It started on social media and then the figure was taken up by the SNP leadership, Stewart Hosie being one of them on Radio Scotland. Alex Salmond then did an interview with the Press and Journal where he is calling for the blood of David Mundell, insinuating he is somehow involved. https://www.pressandjournal.co.uk/fp/news/589812/video-people-voted-carmichael-false-pretences-hes-deep-trouble-says-salmond/

      This is turning into a witch hunt and is being driven by the SNP and the Yes campaign who according to BBC Radio Orkney are starting a crowd funding appeal to raise £6000 to go to the court of session to try and get rid of Carmichael. This is not how democracy works this is mob rule.

      Reply
      • John Tulloch

        Gordon,

        Are you saying senior SNP figures are baying for Carmichael’s downfall, while quoting false cost figures from the internet?

      • Robert Duncan

        Mundell was Carmichael’s Deputy as Scottish Secretary and they shared an office. It seems unlikely he didn’t know about all of this, regardless of ultimate responsibility resting with Carmichael.

      • Robert Duncan

        And crowdfunding money to take something to attempt legal recourse is a nice example of modern democracy in action, in my view… If the majority want Carmichael to remain he should win a by-election with ease.

      • Richard Holmes

        “The People Versus Carmichael” crowd funding appeal has now been launched to challenge the election result in Orkney and Shetland. £4000 raised so far.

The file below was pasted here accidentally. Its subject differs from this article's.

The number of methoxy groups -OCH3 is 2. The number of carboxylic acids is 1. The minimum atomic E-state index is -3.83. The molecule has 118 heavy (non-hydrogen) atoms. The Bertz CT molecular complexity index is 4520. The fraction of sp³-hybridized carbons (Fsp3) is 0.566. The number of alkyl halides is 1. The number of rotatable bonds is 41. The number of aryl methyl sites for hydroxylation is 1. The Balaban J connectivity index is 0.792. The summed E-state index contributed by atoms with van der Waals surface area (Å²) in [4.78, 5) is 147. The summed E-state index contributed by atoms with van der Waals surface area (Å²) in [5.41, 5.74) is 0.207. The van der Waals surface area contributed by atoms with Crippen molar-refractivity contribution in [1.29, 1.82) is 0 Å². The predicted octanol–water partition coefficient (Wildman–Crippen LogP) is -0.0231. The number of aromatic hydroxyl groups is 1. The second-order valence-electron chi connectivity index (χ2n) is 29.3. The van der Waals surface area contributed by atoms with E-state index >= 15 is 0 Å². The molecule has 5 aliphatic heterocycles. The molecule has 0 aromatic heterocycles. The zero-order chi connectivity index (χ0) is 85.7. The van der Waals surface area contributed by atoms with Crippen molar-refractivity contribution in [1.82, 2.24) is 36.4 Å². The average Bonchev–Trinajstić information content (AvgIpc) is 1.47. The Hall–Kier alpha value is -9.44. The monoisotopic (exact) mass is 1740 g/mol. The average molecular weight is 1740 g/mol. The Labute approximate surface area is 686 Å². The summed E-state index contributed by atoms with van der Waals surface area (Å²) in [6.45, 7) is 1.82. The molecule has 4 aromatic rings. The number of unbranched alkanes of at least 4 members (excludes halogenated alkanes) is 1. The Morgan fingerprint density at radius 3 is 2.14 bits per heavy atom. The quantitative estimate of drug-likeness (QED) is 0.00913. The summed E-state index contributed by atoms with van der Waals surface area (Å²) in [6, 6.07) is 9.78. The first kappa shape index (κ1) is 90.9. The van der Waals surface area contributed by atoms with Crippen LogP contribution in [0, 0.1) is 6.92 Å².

Please spread the word and contribute if you can.

      • George Pottinger

        Gordon – What we are defending is democratic rule by honest candidates winning an election. Mob rule is by physical force. We want honest democracy to win. Let Carmichael defend his position, if he is so sure of his popularity, by standing down and fighting a by-election.

      • John Tulloch

        Really, George? That rules out Skene and MacKenzie, then.

      • Gordon Harmer

        @Robert, “Mundell was Carmichael’s Deputy as Scottish Secretary and they shared an office. It seems unlikely he didn’t know about all of this”. This is as bad as the leaked memo at the center of this debate, what gives you the right to condemn Carmichael and say something equally as bad, with even less evidence than he had to say what he said?

        @George, Some nerve you have, I don’t hear you condemning Salmond for lying about our EU membership and Swinney lying about his meeting with the Bank of England about a currency union. Double standards all round, especially as the party leading this hunt for Carmichael’s blood were the most prolific liars all through the independence referendum.

      • Robin Stevenson

        “The People Versus Carmichael” crowd funding appeal £14,453 so far….Best Tenner I,ve spent in ages 🙂

      • Robert Duncan

        ” This is as bad as the leaked memo at the center of this debate, what gives you the right to condemn Carmichael and say something equally as bad, with even less evidence than he had to say what he said?”

        This makes little sense. I assume you mean Mundell rather than Carmichael, but even then I have “condemned” neither. To suggest that Mundell – Under-Secretary of State for Scotland – was aware of a memo that his superior granted permission to be issued to the press, is not a ludicrous suggestion. To not have been aware of said memo would frankly make him worse at his job that the alternative, but to suggest either case is not in any way to “condemn” him and is certainly not a smear.